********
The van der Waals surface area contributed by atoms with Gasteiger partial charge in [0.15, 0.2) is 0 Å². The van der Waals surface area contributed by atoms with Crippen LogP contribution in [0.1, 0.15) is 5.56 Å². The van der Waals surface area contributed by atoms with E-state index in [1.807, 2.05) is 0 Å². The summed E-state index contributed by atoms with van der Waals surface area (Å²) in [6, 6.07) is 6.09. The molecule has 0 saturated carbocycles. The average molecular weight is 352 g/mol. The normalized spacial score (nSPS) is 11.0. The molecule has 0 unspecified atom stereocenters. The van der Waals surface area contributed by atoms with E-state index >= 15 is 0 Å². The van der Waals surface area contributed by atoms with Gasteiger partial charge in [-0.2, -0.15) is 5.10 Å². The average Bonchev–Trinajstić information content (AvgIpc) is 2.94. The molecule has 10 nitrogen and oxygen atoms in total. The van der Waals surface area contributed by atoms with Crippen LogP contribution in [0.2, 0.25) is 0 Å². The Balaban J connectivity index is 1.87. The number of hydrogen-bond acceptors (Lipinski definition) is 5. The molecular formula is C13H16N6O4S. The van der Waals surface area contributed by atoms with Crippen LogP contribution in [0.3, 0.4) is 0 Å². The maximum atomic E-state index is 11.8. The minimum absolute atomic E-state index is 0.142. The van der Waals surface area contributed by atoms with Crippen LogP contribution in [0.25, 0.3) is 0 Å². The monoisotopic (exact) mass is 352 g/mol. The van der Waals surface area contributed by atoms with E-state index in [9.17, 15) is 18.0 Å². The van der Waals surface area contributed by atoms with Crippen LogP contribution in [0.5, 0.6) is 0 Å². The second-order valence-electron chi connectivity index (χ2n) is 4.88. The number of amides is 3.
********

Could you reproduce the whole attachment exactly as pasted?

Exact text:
The van der Waals surface area contributed by atoms with Gasteiger partial charge in [0.15, 0.2) is 0 Å². The van der Waals surface area contributed by atoms with Crippen LogP contribution in [0.1, 0.15) is 5.56 Å². The van der Waals surface area contributed by atoms with E-state index in [1.807, 2.05) is 0 Å². The summed E-state index contributed by atoms with van der Waals surface area (Å²) in [6, 6.07) is 6.09. The molecule has 0 saturated carbocycles. The average molecular weight is 352 g/mol. The normalized spacial score (nSPS) is 11.0. The molecule has 0 unspecified atom stereocenters. The van der Waals surface area contributed by atoms with E-state index >= 15 is 0 Å². The van der Waals surface area contributed by atoms with Gasteiger partial charge in [-0.2, -0.15) is 5.10 Å². The average Bonchev–Trinajstić information content (AvgIpc) is 2.94. The molecule has 10 nitrogen and oxygen atoms in total. The van der Waals surface area contributed by atoms with Crippen LogP contribution in [0.2, 0.25) is 0 Å². The Balaban J connectivity index is 1.87. The number of hydrogen-bond acceptors (Lipinski definition) is 5. The molecular formula is C13H16N6O4S. The van der Waals surface area contributed by atoms with Crippen LogP contribution in [0.3, 0.4) is 0 Å². The maximum atomic E-state index is 11.8. The minimum absolute atomic E-state index is 0.142. The van der Waals surface area contributed by atoms with Crippen LogP contribution in [0.25, 0.3) is 0 Å². The monoisotopic (exact) mass is 352 g/mol. The van der Waals surface area contributed by atoms with E-state index in [9.17, 15) is 18.0 Å². The van der Waals surface area contributed by atoms with Crippen LogP contribution in [0.5, 0.6) is 0 Å². The second-order valence-electron chi connectivity index (χ2n) is 4.88. The number of amides is 3.